Friday, April 23, 2010

What New Jersey Tells us About Media Myths

I have been raised on hockey talk and sports columnists. My long-held beliefs have been ingrained into me by the Hockeycentral panel, the TSN panels, hockey experts, retired hockey players, and colour commentators whose encyclopedic knowledge of the game-within-the-game fills in the gaps between informed, descriptive analysis of exactly what I'm seeing. And I believed them all. I am a Child of Hockey Church, but Last night's elimination of the New Jersey Devils has deeply shaken my beliefs.

The Devils had it all. They got Ilya Kovalchuk at the deadline. They had the best goalie in the series. They had home ice advantage. And yet, they still lost. It's enough to wonder if the media has a slough of ridiculous cliches they trot out to fill space and build consternation among their followers, but it actually means nothing.

The trading deadline myth has been in the process of being thoroughly debunked for quite some time now. Often times, the team that pays high for the best player winds up going home early. My guess is that it's not an accident. Players of this sort demand the sort of ice time that eats into the structure and consistency of your team. The New Jersey Devils are, simply put, a different team when Ilya Kovalchuk is playing twenty-three minutes a night. It's a little different than, say, if the Canucks ice Nolan Baumgartner instead of Andrew Alberts. Those four and a half minutes arent really representative of the team as a whole.Kovalchuk was. But, if he doesn't jive with the system, if he doesn't develop immediate chemistry with his linemates--if he's never been asked to backcheck a day in his life--then the Devils system falls apart. Getting a superstar at the deadline is a little like losing an eye in a fireworks accident. Sure, you look way cooler with that patch, but you've handicapped yourself.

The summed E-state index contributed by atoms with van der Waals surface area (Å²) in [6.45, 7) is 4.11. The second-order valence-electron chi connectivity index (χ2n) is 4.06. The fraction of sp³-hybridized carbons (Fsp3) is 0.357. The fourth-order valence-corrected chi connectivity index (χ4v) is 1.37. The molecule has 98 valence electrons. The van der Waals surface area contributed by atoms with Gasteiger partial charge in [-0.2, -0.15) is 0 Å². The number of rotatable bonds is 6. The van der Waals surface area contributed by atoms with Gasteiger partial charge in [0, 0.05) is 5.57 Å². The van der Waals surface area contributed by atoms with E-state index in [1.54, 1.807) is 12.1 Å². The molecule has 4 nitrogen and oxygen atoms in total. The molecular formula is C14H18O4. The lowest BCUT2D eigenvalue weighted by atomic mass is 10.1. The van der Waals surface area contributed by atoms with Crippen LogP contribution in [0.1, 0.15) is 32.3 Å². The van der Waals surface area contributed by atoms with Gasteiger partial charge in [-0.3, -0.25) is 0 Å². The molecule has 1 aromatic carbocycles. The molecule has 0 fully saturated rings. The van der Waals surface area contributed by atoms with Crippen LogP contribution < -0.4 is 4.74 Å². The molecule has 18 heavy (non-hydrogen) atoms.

The goaltending issue. Is it a myth? I think, to use Ron Maclean's parlance, we can all agree that Martin Brodeur is better than Brian "The Mighty Boosh" Boucher. Brodeur has won everything. But, if he's so great, then how come he lost his starting job at the Olympics to a goaltender everyone claims looked shaky? And how come he lost a playoff series to a goalie who needed 40% of the other tenders on the Eastern seaboard to basically come down with freak cases of bonitis? We can't, in all seriousness claim that The Boosh is a better goaltender than Brodeur, can we? No? Nobody would ever say that, but if you followed the thought process of most of their criticisms of Luongo, you might be forced to come to this. We ought to admit that you can't always blame the goaltender when his team gets lit up. For all of Luongo's struggles, he's made it out of the first-round every single time. Not one of the Vezina candidates is playing for a team leading his first-round playoff series. I guess they all suck.

Home ice? Well, let's hope it's just an aberration that the Devils have been eliminated on home ice three years in a row, because Vancouver just got their home ice back. I know it has to matter. But I don't think it matters nearly as much as we've been led to believe.

Let's just hope it matters for us.

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